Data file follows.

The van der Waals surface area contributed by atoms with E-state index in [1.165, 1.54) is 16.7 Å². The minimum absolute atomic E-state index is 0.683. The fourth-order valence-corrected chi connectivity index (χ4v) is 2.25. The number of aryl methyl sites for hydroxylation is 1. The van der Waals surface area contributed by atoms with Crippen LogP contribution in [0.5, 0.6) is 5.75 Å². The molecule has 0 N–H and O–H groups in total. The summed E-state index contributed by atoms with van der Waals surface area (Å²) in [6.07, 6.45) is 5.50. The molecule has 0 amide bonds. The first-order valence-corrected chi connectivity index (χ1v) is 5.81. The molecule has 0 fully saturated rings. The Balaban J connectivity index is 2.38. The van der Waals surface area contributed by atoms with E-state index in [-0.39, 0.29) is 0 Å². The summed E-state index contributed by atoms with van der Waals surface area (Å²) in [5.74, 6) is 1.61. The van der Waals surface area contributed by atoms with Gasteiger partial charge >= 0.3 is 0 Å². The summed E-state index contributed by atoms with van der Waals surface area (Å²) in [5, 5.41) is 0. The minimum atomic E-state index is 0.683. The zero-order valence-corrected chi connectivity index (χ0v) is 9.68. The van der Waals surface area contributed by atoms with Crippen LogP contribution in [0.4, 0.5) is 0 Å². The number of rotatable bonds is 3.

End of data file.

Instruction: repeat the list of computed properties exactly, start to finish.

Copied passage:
The van der Waals surface area contributed by atoms with E-state index in [1.165, 1.54) is 16.7 Å². The minimum absolute atomic E-state index is 0.683. The fourth-order valence-corrected chi connectivity index (χ4v) is 2.25. The number of aryl methyl sites for hydroxylation is 1. The van der Waals surface area contributed by atoms with Crippen LogP contribution in [0.5, 0.6) is 5.75 Å². The molecule has 0 N–H and O–H groups in total. The summed E-state index contributed by atoms with van der Waals surface area (Å²) in [6.07, 6.45) is 5.50. The molecule has 0 amide bonds. The first-order valence-corrected chi connectivity index (χ1v) is 5.81. The molecule has 0 fully saturated rings. The Balaban J connectivity index is 2.38. The van der Waals surface area contributed by atoms with E-state index in [-0.39, 0.29) is 0 Å². The summed E-state index contributed by atoms with van der Waals surface area (Å²) in [5.74, 6) is 1.61. The van der Waals surface area contributed by atoms with Gasteiger partial charge >= 0.3 is 0 Å². The summed E-state index contributed by atoms with van der Waals surface area (Å²) in [5, 5.41) is 0. The minimum atomic E-state index is 0.683. The zero-order valence-corrected chi connectivity index (χ0v) is 9.68. The van der Waals surface area contributed by atoms with Crippen LogP contribution in [0.4, 0.5) is 0 Å². The number of rotatable bonds is 3.